Africa

 

Land is Thicker than Blood or Water in Burundi: Intra-Family Land Disputes in a ‘Post Conflict’ State

Kelsey Jones-Casey provides a very insightful blog entry on behalf of the United States Institute of Peace. While in Burundi, Jones-Casey interviewed local community members who revealed that a primary cause of the conflict and violence in Burundi was the tension between family members over land inheritance. The author argues, “There is simply not enough land for families to continue cultivation and bequeathal as they have throughout history,” which points out the fact that Burundi’s small land mass is a factor to these land disputes. Furthermore, Burundi’s high levels of violence, including the 1972 and 1993 massacres, have contributed to the country’s land conflicts. The people of Burundi are now calling for “land and inheritance reform” as a response to the large-scale displacement.

Jones-Casey, Kelsey. “Land is Thicker than Blood or Water in Burundi: Intra-Family Land Disputes in a ‘Post-Conflict’ State.” United States Institute of Peace: International Network for Economics and Conflict. 9 June 2013. Web. November 2013.
<http://inec.usip.org/blog/2013/jun/09/land-thicker-blood-or-water-burundi-intra-family-land-disputes-post-conflict-stat>.

 

Biofuel project in Kenya ignites land, environmental disputes

Robyn Dixon introduces David McClure, a Canadian businessman who traveled to Kenya to initiate a biofuel project. This article describes the troubles McClure and his company faced when trying to extract natural resources from Kenya. Although new job opportunities were promised to the local community members, forced displacement would soon emerge due to the companies need for land. Environment and land issues in today’s world create a lot of barriers for social and economic improvement and development.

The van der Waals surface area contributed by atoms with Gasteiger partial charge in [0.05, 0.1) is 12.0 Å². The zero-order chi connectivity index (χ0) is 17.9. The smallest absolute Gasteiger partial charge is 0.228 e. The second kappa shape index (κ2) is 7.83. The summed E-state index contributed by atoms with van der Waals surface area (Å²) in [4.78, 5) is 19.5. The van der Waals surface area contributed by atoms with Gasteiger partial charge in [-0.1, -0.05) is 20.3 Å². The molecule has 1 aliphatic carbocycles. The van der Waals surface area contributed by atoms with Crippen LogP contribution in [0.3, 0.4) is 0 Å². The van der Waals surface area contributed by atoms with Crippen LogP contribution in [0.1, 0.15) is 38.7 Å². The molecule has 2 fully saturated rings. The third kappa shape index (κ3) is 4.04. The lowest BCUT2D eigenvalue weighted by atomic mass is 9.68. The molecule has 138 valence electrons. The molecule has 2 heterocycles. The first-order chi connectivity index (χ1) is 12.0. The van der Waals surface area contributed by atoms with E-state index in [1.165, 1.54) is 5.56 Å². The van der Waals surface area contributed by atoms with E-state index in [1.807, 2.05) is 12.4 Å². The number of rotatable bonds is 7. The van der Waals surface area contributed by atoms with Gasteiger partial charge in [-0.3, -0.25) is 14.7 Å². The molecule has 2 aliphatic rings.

Dixon, Robyn. “Biofuel project in Kenya ignites land, environmental disputes.” Los Angeles Times. 22 June 2013. Web. November 2013. <http://articles.latimes.com/2013/jun/22/world/la-fg-kenya-biofuel-20130622>.

 

The changing face of land disputes in Liberia

IRIN News reports on the current land situation in Liberia, ten years after the civil war came to an end. Following the armed conflict, land disputes emerged in different form. As the author explains, areas including Nimba and Lofa experienced great turmoil, as refugees returned to find that their land had been sold or taken over by their neighbors. The Liberian Land Commission of 2009 was formed in order to address these prevalent issues. Today, refugees face many land problems, which increases the need for land reform laws and acts, in order to bring peace and harmony.

IRIN News. “The changing face of land disputes in Liberia.” IRIN Humanitarian News and Analysis. 20 May 2013. Web. November 2013. <http://www.irinnews.org/report/98070/the-changing-face-of-land-disputes-in-liberia>.

 

Swapping land for peace in war-torn Ivory Coast

Aaron Ross describes a quiet little village called Zialog, situated in western Ivory Coast. Following the violence that took place during the elections of 2011, this country continues to face extremely violent land disputes. One would not expect a quiet village like Zialog to experience such tremendous violence, but the author explains the destruction that has taken a toll on this village with thorough detail.

Ross, Aaron. “Swapping land for peace in war-torn Ivory Coast.” Global Post. 17 July 2013. Web. November 2013. <http://www.globalpost.com/dispatch/news/regions/africa/130711/ivory-coast-conflict-gbago-ouattara-ziaglo-human-rights-watch>.

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